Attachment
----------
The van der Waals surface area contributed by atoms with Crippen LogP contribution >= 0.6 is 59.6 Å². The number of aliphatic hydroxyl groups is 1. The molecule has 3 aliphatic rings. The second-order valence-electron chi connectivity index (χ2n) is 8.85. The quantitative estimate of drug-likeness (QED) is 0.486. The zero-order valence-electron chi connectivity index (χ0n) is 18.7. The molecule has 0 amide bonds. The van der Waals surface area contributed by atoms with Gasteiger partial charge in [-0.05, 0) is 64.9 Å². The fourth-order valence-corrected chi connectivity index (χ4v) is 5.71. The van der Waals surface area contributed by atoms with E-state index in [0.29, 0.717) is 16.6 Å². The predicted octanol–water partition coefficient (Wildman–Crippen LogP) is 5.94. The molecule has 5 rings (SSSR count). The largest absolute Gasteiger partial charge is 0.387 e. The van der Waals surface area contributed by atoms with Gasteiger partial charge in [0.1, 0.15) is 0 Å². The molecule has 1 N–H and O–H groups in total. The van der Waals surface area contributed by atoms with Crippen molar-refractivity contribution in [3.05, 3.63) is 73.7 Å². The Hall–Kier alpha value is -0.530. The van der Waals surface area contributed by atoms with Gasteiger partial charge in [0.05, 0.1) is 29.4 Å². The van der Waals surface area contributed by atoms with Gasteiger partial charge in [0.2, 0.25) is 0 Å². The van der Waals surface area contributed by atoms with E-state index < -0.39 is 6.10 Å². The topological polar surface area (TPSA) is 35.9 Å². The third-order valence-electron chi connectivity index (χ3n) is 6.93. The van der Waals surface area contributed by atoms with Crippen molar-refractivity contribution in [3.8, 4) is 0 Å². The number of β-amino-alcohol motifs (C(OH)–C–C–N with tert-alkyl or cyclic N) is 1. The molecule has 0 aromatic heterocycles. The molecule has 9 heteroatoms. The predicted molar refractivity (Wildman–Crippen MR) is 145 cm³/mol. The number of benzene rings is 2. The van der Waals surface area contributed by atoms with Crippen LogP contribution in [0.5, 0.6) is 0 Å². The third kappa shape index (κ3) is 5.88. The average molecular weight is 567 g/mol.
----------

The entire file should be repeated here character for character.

The van der Waals surface area contributed by atoms with Crippen LogP contribution >= 0.6 is 59.6 Å². The number of aliphatic hydroxyl groups is 1. The molecule has 3 aliphatic rings. The second-order valence-electron chi connectivity index (χ2n) is 8.85. The quantitative estimate of drug-likeness (QED) is 0.486. The zero-order valence-electron chi connectivity index (χ0n) is 18.7. The molecule has 0 amide bonds. The van der Waals surface area contributed by atoms with Gasteiger partial charge in [-0.05, 0) is 64.9 Å². The fourth-order valence-corrected chi connectivity index (χ4v) is 5.71. The van der Waals surface area contributed by atoms with E-state index in [0.29, 0.717) is 16.6 Å². The predicted octanol–water partition coefficient (Wildman–Crippen LogP) is 5.94. The molecule has 5 rings (SSSR count). The largest absolute Gasteiger partial charge is 0.387 e. The van der Waals surface area contributed by atoms with Gasteiger partial charge in [0.1, 0.15) is 0 Å². The molecule has 1 N–H and O–H groups in total. The van der Waals surface area contributed by atoms with Crippen molar-refractivity contribution in [3.05, 3.63) is 73.7 Å². The Hall–Kier alpha value is -0.530. The van der Waals surface area contributed by atoms with Gasteiger partial charge in [0.05, 0.1) is 29.4 Å². The van der Waals surface area contributed by atoms with Gasteiger partial charge in [0.2, 0.25) is 0 Å². The van der Waals surface area contributed by atoms with E-state index < -0.39 is 6.10 Å². The topological polar surface area (TPSA) is 35.9 Å². The third-order valence-electron chi connectivity index (χ3n) is 6.93. The van der Waals surface area contributed by atoms with Crippen molar-refractivity contribution in [3.8, 4) is 0 Å². The number of β-amino-alcohol motifs (C(OH)–C–C–N with tert-alkyl or cyclic N) is 1. The molecule has 0 aromatic heterocycles. The molecule has 9 heteroatoms. The predicted molar refractivity (Wildman–Crippen MR) is 145 cm³/mol. The number of benzene rings is 2. The van der Waals surface area contributed by atoms with Crippen LogP contribution in [0.5, 0.6) is 0 Å². The third kappa shape index (κ3) is 5.88. The average molecular weight is 567 g/mol.